Equality is a necessity

All students should be treated equally at FAMU

Even though FAMU is a historically black university, it is important that the University makes sure that students are treated equally.

The University of Colorado is implementing new restrictions for racial harassment after 58 cases of racism were reported since fall 2004.

FAMU does have cases of discrimination. But many actions are taken by theUniversity to ensure that students are not mistreated because of race.

The Equal Opportunity Program (EOP) is the department at FAMU that deals with student complaints, concerns and issues of discrimination.

Officials said in an interview with The Famuan that EOP seems to receive more complaints from black student’s than white students about professors and campus activities.

“The race of the majority of the students that complain to the EOP office is African-American,” said Carrie Gavin, director of the EOP.

Apparently, many of the minority students on FAMU’s campus do not even feel the need to use EOP.

It is good that many of the minority students don’t have major discrimination complaints, but why are many of the complaints by students in the majority at FAMU?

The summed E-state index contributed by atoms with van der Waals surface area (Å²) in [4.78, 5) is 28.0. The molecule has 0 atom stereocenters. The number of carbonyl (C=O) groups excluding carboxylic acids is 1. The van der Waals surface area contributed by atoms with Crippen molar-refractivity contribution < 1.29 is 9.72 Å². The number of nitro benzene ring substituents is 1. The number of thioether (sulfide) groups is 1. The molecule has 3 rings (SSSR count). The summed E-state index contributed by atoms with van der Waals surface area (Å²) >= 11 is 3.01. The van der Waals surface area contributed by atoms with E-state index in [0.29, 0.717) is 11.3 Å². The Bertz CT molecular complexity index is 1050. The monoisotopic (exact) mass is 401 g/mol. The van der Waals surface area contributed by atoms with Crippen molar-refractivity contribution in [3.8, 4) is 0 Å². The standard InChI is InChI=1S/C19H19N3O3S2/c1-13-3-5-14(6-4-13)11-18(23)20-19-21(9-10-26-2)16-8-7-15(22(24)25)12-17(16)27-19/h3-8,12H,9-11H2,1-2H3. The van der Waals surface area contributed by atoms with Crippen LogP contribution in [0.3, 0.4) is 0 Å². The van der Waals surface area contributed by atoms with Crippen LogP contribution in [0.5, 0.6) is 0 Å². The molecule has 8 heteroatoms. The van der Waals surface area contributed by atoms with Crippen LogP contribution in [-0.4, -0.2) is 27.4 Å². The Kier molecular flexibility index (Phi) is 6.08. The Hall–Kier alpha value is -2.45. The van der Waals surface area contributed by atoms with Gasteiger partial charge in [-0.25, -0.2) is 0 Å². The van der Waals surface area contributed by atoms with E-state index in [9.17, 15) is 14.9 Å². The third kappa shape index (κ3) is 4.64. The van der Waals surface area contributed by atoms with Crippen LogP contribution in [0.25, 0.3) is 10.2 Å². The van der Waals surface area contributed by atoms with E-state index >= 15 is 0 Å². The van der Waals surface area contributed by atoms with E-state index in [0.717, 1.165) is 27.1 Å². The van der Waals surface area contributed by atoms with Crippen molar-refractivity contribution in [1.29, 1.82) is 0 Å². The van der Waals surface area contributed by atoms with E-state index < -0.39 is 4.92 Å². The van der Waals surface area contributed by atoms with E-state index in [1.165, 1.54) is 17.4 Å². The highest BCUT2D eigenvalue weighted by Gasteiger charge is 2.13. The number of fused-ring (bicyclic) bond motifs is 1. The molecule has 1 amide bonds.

University officials should study these complaints to see why certain types of students have more complaints.

Ultimately, FAMU does not have major discrimination problems on campus and the EOP has the responsibility of handling problems that arise.

Although there are not many major cases of discrimination with students or staff at the University, officials should still aim to make sure that all students, staff and campus visitors are treated equally.

Debate over right to die should be personal matter

Does anyone really care about Terri Schiavo’s life?

Although the debate over Terri Schiavo’s life is important, why is it the only news on every channel and on the cover of every newspaper?

Has national news stopped happening or have the national media just decided to force this story on Americans until it dies down?

Nearly every possible angle of the story has been explored – “Doctors debate Schiavo’s condition,” “Schiavo down to her last hours,” “Husband Outraged by Congressional Input.”

After much debate, officials finally decided to pull the plug that was keeping her alive.

Schiavo’s husband and her parents began a legal tug of war seven years ago over whether to have her feeding tube removed, CNN said.

The case has drawn national attention and rallied activist groups on both sides of the right-to-die debate.

The decision to end her life has also increased awareness among Americans.

Americans have been actively looking into creating living wills and asking themselves, “Do I really have the right to die?”

But with all of the speculation and debate, do people really care about Terri Schiavo, or just the controversy her situation has presented?

Every time a major right-to-die debate arises, it gains national attention, but ultimately the matter directly affects only the family, friends and other loved ones of the dying person.

Only Schiavo’s family and friends should be in a heated debate about the situation.

Now that a decision has officially been made regarding the situation, can the national media report on all of the other news that is affecting the world?